The Consumer Financial Protection Bureau (CFPB) was created under Dodd-Frank to protect consumers from predatory practices by financial institutions and has implemented rules concerning mortgages, credit cards and bank fees. The CFPB, for example, has prevented banks with more than $10 billion in assets from charging fees on debit card transactions. This potential loss in revenue discouraged small banks from growing or pursuing mergers and acquisitions. While some of the rules put in place by the CFPB will survive, the bureau itself may shrink and lose some authority. We also anticipate that restrictions on banking fees will slacken for all banks, which should help boost earnings.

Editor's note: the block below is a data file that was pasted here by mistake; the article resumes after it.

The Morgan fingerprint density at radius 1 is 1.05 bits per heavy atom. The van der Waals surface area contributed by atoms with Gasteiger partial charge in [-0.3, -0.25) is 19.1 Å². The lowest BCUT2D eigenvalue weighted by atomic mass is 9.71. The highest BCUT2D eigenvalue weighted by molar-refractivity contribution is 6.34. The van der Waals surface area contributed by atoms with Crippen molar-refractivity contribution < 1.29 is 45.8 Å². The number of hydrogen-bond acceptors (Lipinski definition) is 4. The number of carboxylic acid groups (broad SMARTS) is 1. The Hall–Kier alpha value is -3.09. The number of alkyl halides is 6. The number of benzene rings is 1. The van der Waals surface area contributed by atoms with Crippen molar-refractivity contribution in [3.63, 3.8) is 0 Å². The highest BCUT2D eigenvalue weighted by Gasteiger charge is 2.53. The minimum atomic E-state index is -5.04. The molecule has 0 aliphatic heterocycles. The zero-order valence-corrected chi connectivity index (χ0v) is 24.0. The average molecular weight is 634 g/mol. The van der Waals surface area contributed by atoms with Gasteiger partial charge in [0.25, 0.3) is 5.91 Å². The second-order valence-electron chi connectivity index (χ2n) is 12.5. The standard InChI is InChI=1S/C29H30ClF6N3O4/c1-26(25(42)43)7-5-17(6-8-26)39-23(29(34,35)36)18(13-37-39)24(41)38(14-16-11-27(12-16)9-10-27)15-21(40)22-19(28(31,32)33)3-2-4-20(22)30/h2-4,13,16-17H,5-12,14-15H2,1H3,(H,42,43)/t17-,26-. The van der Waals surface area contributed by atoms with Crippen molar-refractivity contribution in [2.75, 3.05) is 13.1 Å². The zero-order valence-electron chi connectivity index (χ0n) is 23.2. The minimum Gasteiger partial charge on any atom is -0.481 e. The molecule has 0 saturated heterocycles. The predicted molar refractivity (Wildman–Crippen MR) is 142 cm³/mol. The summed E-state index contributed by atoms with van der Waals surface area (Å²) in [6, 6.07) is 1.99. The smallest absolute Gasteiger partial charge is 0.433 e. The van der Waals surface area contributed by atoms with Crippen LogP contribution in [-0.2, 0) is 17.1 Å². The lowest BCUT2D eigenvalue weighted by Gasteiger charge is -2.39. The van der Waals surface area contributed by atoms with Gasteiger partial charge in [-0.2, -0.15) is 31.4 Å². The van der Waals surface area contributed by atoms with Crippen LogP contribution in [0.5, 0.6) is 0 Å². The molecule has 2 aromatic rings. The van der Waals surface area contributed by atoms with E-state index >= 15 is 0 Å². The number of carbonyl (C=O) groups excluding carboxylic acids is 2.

Evaluating the Outlook for Banks
Since the financial crisis, banks have struggled under regulations that restricted their activities and required increases in compliance spending. Additionally, many industry watchers have argued that the atmosphere within regulatory agencies had become anti-enterprise, with banks complaining about unreturned phone calls and merger approvals being held up, in some cases for years. As regulations are rethought and the Trump Administration continues to populate cabinet and agency positions, the environment for banks appears likely to improve.
Overall, we anticipate increased merger and acquisition activity among smaller banks that should have fewer concerns about the implications of growing larger. All banks are likely to benefit from the President’s inflationary policies, which may drive interest rates higher. And lower regulatory costs and anticipated lower corporate tax rates could help boost banks’ bottom lines.
Follow @OppFunds for more news and commentary.